Alopecia is more common than most people realize, probably because those who have it often cover it with hairpieces or wigs, Coffman said. It's the most common reason for hair loss among children who get donations from Locks of Love — more so than the more familiar hair loss due to cancer treatment, the other common reason children contact the organization.
Locks of Love has also helped children who lost their hair in fires or dog attacks and, in one case, a panther attack.
Coffman calls the finished hair product a "prosthesis," not a wig, because it's more individualized than a typical wig. It's produced using a mold of the child's head to form a perfect fit. Strands of matching hair donated by 10 to 12 people — adults can donate, too, as long as their hair has not been colored or chemically treated — are blended to make one prosthesis.
The underlying base is tinted to match the child's complexion, so when the hair is parted, the space between looks like scalp. And it's secured to the head with a vacuum seal, which can only be released by the wearer holding it at both temples simultaneously.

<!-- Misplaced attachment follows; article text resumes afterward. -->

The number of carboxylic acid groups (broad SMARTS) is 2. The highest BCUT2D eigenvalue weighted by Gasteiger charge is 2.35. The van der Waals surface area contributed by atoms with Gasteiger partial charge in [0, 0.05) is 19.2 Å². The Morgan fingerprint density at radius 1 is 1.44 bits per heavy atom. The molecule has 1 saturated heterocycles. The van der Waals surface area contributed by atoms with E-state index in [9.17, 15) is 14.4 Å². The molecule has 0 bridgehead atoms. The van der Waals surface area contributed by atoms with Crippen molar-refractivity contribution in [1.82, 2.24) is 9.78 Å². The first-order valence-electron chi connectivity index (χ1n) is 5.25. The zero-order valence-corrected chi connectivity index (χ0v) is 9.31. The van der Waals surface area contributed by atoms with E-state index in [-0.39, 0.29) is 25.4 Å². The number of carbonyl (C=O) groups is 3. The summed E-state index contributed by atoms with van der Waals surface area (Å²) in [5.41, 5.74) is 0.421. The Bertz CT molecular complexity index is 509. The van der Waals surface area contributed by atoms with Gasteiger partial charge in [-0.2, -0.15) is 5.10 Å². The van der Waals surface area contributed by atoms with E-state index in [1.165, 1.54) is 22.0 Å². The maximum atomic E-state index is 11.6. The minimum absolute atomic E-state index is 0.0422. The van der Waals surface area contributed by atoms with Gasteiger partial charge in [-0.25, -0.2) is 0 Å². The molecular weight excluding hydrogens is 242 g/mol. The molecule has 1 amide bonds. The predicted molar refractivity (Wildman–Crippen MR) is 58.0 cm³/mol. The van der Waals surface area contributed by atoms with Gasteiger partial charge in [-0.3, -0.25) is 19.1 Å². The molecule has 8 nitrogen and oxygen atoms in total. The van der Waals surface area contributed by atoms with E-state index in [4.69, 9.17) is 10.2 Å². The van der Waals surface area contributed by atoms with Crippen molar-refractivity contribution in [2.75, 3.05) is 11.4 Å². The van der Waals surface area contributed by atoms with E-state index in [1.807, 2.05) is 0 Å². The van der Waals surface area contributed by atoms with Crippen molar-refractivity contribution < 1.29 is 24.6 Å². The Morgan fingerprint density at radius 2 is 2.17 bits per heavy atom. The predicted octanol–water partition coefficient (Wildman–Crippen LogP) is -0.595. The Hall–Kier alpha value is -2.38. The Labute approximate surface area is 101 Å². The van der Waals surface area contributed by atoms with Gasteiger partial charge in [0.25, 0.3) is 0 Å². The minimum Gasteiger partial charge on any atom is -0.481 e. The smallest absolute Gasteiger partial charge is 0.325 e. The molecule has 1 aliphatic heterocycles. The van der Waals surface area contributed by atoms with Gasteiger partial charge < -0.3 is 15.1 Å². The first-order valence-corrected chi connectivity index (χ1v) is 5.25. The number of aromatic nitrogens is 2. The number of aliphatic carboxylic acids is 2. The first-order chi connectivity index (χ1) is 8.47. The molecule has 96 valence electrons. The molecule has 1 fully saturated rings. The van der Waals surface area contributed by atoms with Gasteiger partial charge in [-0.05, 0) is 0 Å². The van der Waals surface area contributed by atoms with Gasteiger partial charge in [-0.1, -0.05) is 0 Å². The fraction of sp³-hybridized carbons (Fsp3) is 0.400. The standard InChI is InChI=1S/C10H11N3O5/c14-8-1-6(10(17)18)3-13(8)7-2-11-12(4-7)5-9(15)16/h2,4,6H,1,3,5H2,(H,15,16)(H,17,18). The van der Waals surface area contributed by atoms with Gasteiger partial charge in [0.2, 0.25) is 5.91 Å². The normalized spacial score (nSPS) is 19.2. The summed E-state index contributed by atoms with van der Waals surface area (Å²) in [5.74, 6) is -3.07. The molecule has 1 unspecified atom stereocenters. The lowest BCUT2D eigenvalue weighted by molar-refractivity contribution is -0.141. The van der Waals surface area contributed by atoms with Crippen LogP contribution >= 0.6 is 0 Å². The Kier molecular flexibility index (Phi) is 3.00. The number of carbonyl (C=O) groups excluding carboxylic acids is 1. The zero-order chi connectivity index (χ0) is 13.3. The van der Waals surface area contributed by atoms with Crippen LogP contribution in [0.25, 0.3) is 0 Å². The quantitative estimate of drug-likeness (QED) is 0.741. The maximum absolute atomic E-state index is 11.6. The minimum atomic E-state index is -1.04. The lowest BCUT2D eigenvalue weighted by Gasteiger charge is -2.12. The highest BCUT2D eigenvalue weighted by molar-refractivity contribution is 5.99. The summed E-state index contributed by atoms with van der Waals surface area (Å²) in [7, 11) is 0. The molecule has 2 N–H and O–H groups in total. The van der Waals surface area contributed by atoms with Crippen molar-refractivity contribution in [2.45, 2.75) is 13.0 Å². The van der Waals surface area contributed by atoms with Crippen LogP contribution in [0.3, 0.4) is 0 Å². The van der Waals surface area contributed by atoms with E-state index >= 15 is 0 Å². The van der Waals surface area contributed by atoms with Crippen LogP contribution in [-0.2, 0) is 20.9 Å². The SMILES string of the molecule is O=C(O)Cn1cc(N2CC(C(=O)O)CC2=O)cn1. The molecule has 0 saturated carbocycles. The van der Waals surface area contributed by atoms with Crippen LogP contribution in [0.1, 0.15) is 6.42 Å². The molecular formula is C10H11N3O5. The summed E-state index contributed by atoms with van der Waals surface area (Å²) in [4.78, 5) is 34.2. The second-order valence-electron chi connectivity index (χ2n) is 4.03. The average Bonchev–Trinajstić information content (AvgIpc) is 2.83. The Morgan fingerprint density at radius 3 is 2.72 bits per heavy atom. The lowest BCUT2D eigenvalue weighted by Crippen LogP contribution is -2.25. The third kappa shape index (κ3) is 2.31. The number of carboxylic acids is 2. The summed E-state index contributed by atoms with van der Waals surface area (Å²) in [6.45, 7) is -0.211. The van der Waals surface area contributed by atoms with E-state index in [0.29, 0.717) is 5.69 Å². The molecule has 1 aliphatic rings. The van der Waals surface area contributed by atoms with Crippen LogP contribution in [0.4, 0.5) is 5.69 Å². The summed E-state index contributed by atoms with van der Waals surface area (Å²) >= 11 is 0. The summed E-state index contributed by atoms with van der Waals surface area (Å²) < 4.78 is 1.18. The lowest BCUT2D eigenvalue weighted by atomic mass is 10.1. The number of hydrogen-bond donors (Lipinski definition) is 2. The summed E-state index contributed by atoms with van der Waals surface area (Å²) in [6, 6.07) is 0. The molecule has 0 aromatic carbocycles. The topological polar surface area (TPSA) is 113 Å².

"They can go to sleepovers, go swimming and things like that," Coffman said. Ordinary wigs, on the other hand, "can't get wet, they can fall off, they can get pulled off on the school bus."
Which hints at some of the social trauma a kid without hair might endure.
"Think about it; it's not cool to go to school even with the wrong backpack or wrong jeans," Coffman said. "No kid wants to be the focus of attention because of something that's different." Even a small child's innocent question — "Why don't you have any hair?" — can sting. Deliberately cruel remarks by older children can leave long-lasting scars.